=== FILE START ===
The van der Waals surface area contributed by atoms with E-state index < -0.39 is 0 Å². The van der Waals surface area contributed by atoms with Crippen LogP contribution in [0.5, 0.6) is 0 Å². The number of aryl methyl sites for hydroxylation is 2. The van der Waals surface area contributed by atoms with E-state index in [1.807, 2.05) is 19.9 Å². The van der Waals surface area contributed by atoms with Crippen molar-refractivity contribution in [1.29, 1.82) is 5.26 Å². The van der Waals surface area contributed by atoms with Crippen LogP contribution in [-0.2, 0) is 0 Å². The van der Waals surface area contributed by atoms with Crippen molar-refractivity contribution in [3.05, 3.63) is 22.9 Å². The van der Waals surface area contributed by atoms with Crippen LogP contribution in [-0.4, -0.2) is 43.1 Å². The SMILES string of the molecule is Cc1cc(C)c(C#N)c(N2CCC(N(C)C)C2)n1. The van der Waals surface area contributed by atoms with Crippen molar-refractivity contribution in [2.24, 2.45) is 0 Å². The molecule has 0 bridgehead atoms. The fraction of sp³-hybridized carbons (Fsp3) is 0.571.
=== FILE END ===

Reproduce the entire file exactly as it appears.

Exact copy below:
The van der Waals surface area contributed by atoms with E-state index < -0.39 is 0 Å². The van der Waals surface area contributed by atoms with Crippen LogP contribution in [0.5, 0.6) is 0 Å². The number of aryl methyl sites for hydroxylation is 2. The van der Waals surface area contributed by atoms with E-state index in [1.807, 2.05) is 19.9 Å². The van der Waals surface area contributed by atoms with Crippen molar-refractivity contribution in [1.29, 1.82) is 5.26 Å². The van der Waals surface area contributed by atoms with Crippen LogP contribution in [-0.2, 0) is 0 Å². The van der Waals surface area contributed by atoms with Crippen molar-refractivity contribution in [3.05, 3.63) is 22.9 Å². The van der Waals surface area contributed by atoms with Crippen LogP contribution in [-0.4, -0.2) is 43.1 Å². The SMILES string of the molecule is Cc1cc(C)c(C#N)c(N2CCC(N(C)C)C2)n1. The van der Waals surface area contributed by atoms with Crippen molar-refractivity contribution in [2.24, 2.45) is 0 Å². The molecule has 0 bridgehead atoms. The fraction of sp³-hybridized carbons (Fsp3) is 0.571.